Global supply chains were also severely disrupted in early 2020 thanks to the COVID-19 pandemic. “It’s important to note that supply chain shortages have been felt industry wide, not just by the EV segment or any one company,” says John Halveston. “But there’s a key difference between tariffs and shortages. The first can squeeze a firm’s bottom line, but a real shortage will squeeze output, as we saw during the pandemic.”
At the policy level, China’s NEV companies are also facing a sharp cutback of the substantial state subsidies that have fed the booming EV market over the last decade. The subsidies, already heavily reduced from previous years, will cease by the end of 2022, indicating that Beijing feels the sector no longer needs fiscal support.
“[The government is] confident to let the private sector take over,” says Tu Le of Sino Auto Insights. “The market has reached a point where many companies can go ahead and create new, cool, innovative products.”
But the cancellation of subsidies does not mean that Beijing has lost interest in EVs.
The last three Five-Year economic development plans set by the central government have featured goals for electric vehicle production, including the requirement that 20% of all vehicles sold in China by 2025 to be EVs. “That’s going to get smashed,” predicts Tu Le.
Though NIO is still fighting hard for its slice of the Chinese market, its recent momentum points to exciting expansion ahead. NIO has announced plans to diversify from its high-end SUVs into the mass market with a new sister brand to flank its existing premium range, mirroring the dynamic between, for instance, Toyota and its premium brand Lexus. Beyond China’s borders, meanwhile, the NIO brand is using Europe as its first base for sales expansion.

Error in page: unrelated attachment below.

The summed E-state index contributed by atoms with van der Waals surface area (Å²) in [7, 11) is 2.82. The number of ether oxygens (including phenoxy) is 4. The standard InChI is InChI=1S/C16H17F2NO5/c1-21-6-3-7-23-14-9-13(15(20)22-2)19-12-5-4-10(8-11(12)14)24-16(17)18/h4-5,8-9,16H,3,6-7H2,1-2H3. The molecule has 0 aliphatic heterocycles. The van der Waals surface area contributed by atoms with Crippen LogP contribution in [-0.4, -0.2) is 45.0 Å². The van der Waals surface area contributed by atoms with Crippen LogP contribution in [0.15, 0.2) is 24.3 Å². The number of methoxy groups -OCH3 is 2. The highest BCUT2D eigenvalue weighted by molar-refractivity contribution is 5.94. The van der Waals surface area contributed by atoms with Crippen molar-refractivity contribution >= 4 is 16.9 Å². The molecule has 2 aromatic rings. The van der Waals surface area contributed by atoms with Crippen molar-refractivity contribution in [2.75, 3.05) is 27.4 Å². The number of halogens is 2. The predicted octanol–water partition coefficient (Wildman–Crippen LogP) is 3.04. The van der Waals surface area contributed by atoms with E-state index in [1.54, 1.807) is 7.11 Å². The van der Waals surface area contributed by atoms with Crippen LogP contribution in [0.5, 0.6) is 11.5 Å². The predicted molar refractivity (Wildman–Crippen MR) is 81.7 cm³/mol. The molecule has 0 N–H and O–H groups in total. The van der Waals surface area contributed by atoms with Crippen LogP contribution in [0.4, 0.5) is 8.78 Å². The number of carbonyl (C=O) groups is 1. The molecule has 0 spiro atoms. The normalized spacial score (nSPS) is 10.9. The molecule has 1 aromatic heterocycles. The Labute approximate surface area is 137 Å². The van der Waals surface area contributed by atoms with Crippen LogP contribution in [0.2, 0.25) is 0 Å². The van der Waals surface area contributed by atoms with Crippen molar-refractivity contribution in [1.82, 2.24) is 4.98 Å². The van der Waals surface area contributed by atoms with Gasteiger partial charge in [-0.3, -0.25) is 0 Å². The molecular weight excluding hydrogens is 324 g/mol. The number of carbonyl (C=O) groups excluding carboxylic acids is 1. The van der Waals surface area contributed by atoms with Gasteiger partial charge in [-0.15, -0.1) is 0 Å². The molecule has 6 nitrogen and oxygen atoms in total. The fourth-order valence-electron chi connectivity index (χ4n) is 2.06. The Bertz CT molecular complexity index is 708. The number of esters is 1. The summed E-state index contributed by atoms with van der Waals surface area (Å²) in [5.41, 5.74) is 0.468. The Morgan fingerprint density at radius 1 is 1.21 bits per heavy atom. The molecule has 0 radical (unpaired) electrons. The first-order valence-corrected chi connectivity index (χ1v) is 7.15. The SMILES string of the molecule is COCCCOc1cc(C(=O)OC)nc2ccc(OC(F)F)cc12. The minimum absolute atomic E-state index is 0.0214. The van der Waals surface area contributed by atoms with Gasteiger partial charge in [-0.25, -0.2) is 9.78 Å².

NIO’s ES8 model went on sale in Norway in October with the ET7 to follow in 2022. At a press conference, founder William Li laid out his plans to construct an entire NIO ecosystem across Norway, complete with service centers, swapping stations and a series of NIO Spaces (exclusive communal areas for NIO users).
Norway appears to be a safe place for its first international foray, the Nordic nation has low tariffs and the highest per capita EV ownership in the world. But some analysts see the choice as being more symbolic than substantial.
“Going overseas tells the world you are internationally focused and growing,” says Tu Le. “Indeed, the EV penetration in Norway is high, but the market is still only around 250,000 units a year—about the same as Beijing’s Chaoyang District!”
Whatever the motivation, Norway is only the first stop in NIO’s international expansion. The trade tensions with the US have forced many ambitious Chinese companies to look to Europe as their first port of call for international growth. But unlike the mammoth American market, Europe is a mosaic of relatively rich economies, each with their own digital infrastructures, languages, and consumer tastes.
“NIO will meet a more competitive landscape in Europe with customers that have a legacy preference for European brands made in their home countries,” says Bill Russo. “The challenge for NIO will be to act quickly before the European brands get in the game.”
If Beijing follows through on its commitment to reduce state subsidies for NEV companies, established players like NIO could enjoy the fruits of a reduced field of competitors as many smaller players leave the field. But EVs are increasingly favored by Chinese consumers for reasons including environmental friendliness.
“I can see myself getting very used to being an EV-driver,” says Jing Tian, when asked if she would consider a traditional gasoline model for her next car. “If my NIO has the same price, speed and ‘coolness’ as a BMW, why change?”
For now, NIO can feel comfortable that it has outgrown the financial struggles of its earlier years and the solid brand identity it has cultivated, with the sturdy backing of the Chinese government, gives it the freedom to innovate in a way that allows them to challenge Tesla and other industry giants.
“NIO is certainly what I would call a business model innovator,” says Bill Russo. “It is a ‘digital native’ company, having built a software-defined vehicle architecture with a user-centric business orientation. With that in place, they are well placed for a generational shift in buyer demographics towards smart, connected and sustainable technology.”